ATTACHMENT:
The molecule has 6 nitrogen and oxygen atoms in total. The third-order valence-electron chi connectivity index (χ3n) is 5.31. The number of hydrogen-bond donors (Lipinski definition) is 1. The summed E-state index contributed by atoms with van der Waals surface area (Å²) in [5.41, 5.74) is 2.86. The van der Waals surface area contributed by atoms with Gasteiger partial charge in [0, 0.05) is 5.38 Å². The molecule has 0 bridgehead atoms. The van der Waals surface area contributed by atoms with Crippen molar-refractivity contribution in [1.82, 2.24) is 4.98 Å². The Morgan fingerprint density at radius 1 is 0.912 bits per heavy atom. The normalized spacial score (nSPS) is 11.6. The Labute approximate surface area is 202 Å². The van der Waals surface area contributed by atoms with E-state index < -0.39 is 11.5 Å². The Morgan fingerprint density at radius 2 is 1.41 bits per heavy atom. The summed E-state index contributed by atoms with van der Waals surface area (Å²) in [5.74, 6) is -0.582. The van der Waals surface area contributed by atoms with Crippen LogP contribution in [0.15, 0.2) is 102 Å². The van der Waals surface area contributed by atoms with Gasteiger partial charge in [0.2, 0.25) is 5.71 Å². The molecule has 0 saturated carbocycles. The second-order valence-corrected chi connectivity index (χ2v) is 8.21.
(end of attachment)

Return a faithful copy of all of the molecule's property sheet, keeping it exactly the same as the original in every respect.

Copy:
The molecule has 6 nitrogen and oxygen atoms in total. The third-order valence-electron chi connectivity index (χ3n) is 5.31. The number of hydrogen-bond donors (Lipinski definition) is 1. The summed E-state index contributed by atoms with van der Waals surface area (Å²) in [5.41, 5.74) is 2.86. The van der Waals surface area contributed by atoms with Gasteiger partial charge in [0, 0.05) is 5.38 Å². The molecule has 0 bridgehead atoms. The van der Waals surface area contributed by atoms with Crippen molar-refractivity contribution in [1.82, 2.24) is 4.98 Å². The Morgan fingerprint density at radius 1 is 0.912 bits per heavy atom. The normalized spacial score (nSPS) is 11.6. The Labute approximate surface area is 202 Å². The van der Waals surface area contributed by atoms with E-state index < -0.39 is 11.5 Å². The Morgan fingerprint density at radius 2 is 1.41 bits per heavy atom. The summed E-state index contributed by atoms with van der Waals surface area (Å²) in [5.74, 6) is -0.582. The van der Waals surface area contributed by atoms with Crippen LogP contribution in [0.15, 0.2) is 102 Å². The van der Waals surface area contributed by atoms with Gasteiger partial charge in [0.2, 0.25) is 5.71 Å². The molecule has 0 saturated carbocycles. The second-order valence-corrected chi connectivity index (χ2v) is 8.21.